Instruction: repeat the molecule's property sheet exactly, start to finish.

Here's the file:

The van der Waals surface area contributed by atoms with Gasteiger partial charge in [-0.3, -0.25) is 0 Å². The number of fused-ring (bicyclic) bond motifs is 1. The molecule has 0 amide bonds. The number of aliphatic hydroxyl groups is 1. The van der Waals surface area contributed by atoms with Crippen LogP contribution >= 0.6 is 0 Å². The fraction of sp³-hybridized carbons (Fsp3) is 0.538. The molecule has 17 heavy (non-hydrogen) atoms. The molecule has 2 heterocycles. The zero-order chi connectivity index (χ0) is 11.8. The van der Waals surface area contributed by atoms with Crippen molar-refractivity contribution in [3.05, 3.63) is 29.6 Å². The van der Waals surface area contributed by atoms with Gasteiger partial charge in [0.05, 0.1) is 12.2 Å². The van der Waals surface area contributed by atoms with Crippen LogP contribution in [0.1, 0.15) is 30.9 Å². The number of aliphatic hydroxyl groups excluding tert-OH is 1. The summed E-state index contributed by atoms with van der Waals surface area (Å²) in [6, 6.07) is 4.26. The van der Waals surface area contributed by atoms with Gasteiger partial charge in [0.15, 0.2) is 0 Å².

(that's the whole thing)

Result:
The van der Waals surface area contributed by atoms with Gasteiger partial charge in [-0.3, -0.25) is 0 Å². The number of fused-ring (bicyclic) bond motifs is 1. The molecule has 0 amide bonds. The number of aliphatic hydroxyl groups is 1. The van der Waals surface area contributed by atoms with Crippen LogP contribution >= 0.6 is 0 Å². The fraction of sp³-hybridized carbons (Fsp3) is 0.538. The molecule has 17 heavy (non-hydrogen) atoms. The molecule has 2 heterocycles. The zero-order chi connectivity index (χ0) is 11.8. The van der Waals surface area contributed by atoms with Crippen molar-refractivity contribution in [3.05, 3.63) is 29.6 Å². The van der Waals surface area contributed by atoms with Gasteiger partial charge in [0.05, 0.1) is 12.2 Å². The van der Waals surface area contributed by atoms with Crippen LogP contribution in [0.1, 0.15) is 30.9 Å². The number of aliphatic hydroxyl groups excluding tert-OH is 1. The summed E-state index contributed by atoms with van der Waals surface area (Å²) in [6, 6.07) is 4.26. The van der Waals surface area contributed by atoms with Gasteiger partial charge in [0.15, 0.2) is 0 Å².